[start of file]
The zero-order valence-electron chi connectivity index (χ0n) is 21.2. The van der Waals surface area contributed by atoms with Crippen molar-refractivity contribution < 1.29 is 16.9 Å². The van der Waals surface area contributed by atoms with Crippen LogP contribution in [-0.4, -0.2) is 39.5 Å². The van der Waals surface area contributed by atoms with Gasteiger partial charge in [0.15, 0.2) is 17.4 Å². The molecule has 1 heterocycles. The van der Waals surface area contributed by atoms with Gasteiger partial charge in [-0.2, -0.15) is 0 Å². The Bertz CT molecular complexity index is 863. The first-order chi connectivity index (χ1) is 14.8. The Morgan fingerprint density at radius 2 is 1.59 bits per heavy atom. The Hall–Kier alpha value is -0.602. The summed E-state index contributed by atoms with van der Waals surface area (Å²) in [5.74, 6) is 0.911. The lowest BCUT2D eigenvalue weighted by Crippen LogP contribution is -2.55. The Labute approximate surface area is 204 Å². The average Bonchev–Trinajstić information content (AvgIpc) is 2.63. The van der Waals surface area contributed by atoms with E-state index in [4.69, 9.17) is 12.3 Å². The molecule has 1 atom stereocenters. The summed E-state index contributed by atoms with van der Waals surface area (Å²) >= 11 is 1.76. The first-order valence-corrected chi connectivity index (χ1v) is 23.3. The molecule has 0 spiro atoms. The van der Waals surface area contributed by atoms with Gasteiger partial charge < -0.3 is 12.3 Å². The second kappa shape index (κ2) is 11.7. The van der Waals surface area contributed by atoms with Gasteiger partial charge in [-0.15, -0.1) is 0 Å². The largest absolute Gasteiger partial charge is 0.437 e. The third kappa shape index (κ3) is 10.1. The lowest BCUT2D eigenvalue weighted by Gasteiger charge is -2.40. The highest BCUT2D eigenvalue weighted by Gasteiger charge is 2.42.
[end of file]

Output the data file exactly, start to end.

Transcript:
The zero-order valence-electron chi connectivity index (χ0n) is 21.2. The van der Waals surface area contributed by atoms with Crippen molar-refractivity contribution < 1.29 is 16.9 Å². The van der Waals surface area contributed by atoms with Crippen LogP contribution in [-0.4, -0.2) is 39.5 Å². The van der Waals surface area contributed by atoms with Gasteiger partial charge in [0.15, 0.2) is 17.4 Å². The molecule has 1 heterocycles. The van der Waals surface area contributed by atoms with Gasteiger partial charge in [-0.2, -0.15) is 0 Å². The Bertz CT molecular complexity index is 863. The first-order chi connectivity index (χ1) is 14.8. The Morgan fingerprint density at radius 2 is 1.59 bits per heavy atom. The Hall–Kier alpha value is -0.602. The summed E-state index contributed by atoms with van der Waals surface area (Å²) in [5.74, 6) is 0.911. The lowest BCUT2D eigenvalue weighted by Crippen LogP contribution is -2.55. The Labute approximate surface area is 204 Å². The average Bonchev–Trinajstić information content (AvgIpc) is 2.63. The van der Waals surface area contributed by atoms with E-state index in [4.69, 9.17) is 12.3 Å². The molecule has 1 atom stereocenters. The summed E-state index contributed by atoms with van der Waals surface area (Å²) >= 11 is 1.76. The first-order valence-corrected chi connectivity index (χ1v) is 23.3. The molecule has 0 spiro atoms. The van der Waals surface area contributed by atoms with Gasteiger partial charge < -0.3 is 12.3 Å². The second kappa shape index (κ2) is 11.7. The van der Waals surface area contributed by atoms with Gasteiger partial charge in [-0.15, -0.1) is 0 Å². The largest absolute Gasteiger partial charge is 0.437 e. The third kappa shape index (κ3) is 10.1. The lowest BCUT2D eigenvalue weighted by Gasteiger charge is -2.40. The highest BCUT2D eigenvalue weighted by Gasteiger charge is 2.42.